Feminism has won. How do we know? Our nation’s military industrial complex is now stocked with women leaders. Slay, queens? Congrats to all of these ladies who are literally killing it.
As Politico reports, “From the executive leadership of top weapons-makers, to the senior government officials designing and purchasing the nation’s military arsenal, the United States’ national defense hierarchy is, for the first time, largely run by women.”
Four top defense contractors are now being led by women—Kathy Warden of Northrop Grumman, Marillyn Hewson at Lockheed Martin, Phebe Novakovic at General Dynamics, and Leanne Caret of Boeing Defense, Space & Security. They join several women in top positions in the military and in national security posts, like Air Force Secretary Heather Wilson; Ellen Ward, the Pentagon’s “top weapon’s buyer”; and Lisa Gordon-Hagerty, who heads up the National Nuclear Security Administration.
This is, according to Politico, a “watershed” for women in a field that has typically been led by men. How nice.
What explains women’s ascendance in our nation’s military industrial complex? According to Wilson, who took the reins of the Air Force in May 2017, it makes complete sense for women to lead the military industrial complex, because of... women’s natural maternal instincts.
She explained this curious assertion to the House Armed Services Committee in March 2018: “If I ask everyone in this room to think about the most protective person you know in your life, someone who would do anything to keep you safe, half the people in this room would think about their moms,” Wilson said. “We are the protectors; that’s what the military does. We serve to protect the rest of you, and that’s a very natural place for a woman to be.”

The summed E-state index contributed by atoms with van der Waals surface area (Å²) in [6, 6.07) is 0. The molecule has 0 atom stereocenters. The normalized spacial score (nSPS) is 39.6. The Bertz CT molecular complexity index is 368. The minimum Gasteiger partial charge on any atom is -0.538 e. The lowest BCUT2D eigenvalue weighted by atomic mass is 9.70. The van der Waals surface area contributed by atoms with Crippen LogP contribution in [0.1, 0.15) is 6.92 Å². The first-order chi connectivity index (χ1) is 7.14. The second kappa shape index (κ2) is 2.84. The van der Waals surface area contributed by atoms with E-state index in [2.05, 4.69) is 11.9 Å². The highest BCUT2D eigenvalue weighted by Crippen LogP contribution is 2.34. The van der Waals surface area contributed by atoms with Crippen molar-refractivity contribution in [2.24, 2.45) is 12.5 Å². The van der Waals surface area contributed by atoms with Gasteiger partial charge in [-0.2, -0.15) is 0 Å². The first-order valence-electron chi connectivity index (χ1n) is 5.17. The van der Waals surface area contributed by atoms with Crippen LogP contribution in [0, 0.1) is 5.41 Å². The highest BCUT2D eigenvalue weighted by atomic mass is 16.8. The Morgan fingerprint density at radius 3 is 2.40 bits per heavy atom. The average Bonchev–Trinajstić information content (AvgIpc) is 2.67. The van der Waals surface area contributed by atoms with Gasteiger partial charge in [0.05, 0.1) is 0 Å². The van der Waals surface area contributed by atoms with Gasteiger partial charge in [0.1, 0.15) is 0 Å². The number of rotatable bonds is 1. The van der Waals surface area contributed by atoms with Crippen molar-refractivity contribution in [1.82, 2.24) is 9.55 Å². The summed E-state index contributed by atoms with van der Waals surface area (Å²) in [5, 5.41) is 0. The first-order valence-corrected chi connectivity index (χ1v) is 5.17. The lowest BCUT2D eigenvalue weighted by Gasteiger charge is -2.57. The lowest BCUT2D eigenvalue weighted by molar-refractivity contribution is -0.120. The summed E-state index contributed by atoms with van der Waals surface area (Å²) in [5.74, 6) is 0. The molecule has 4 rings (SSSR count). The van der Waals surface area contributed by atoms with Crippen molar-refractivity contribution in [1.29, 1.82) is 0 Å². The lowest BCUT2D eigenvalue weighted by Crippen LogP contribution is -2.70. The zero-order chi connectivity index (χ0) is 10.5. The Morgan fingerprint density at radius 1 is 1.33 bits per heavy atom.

Women also bring fresh ideas to long-standing problems that have befuddled men for decades while engineering global catastrophe and forever wars, according to Karen Panetta, from Tufts University’s School of Engineering:
Panetta, who says she is often asked about the benefits of women in leadership, tells the story of soldiers in the desert using pantyhose to keep sand out of sensitive equipment. “Do you think a guy thought of that?” she asked. “For the longest time, these male-dominated organizations missed half of the population’s perspective on an issue or on an approach.”
I’m sure women in, say, Afghanistan, are pleased that their sisters in the United States are now giving their perspective on how to best—lovingly, nurturingly—maintain American military dominance around the world.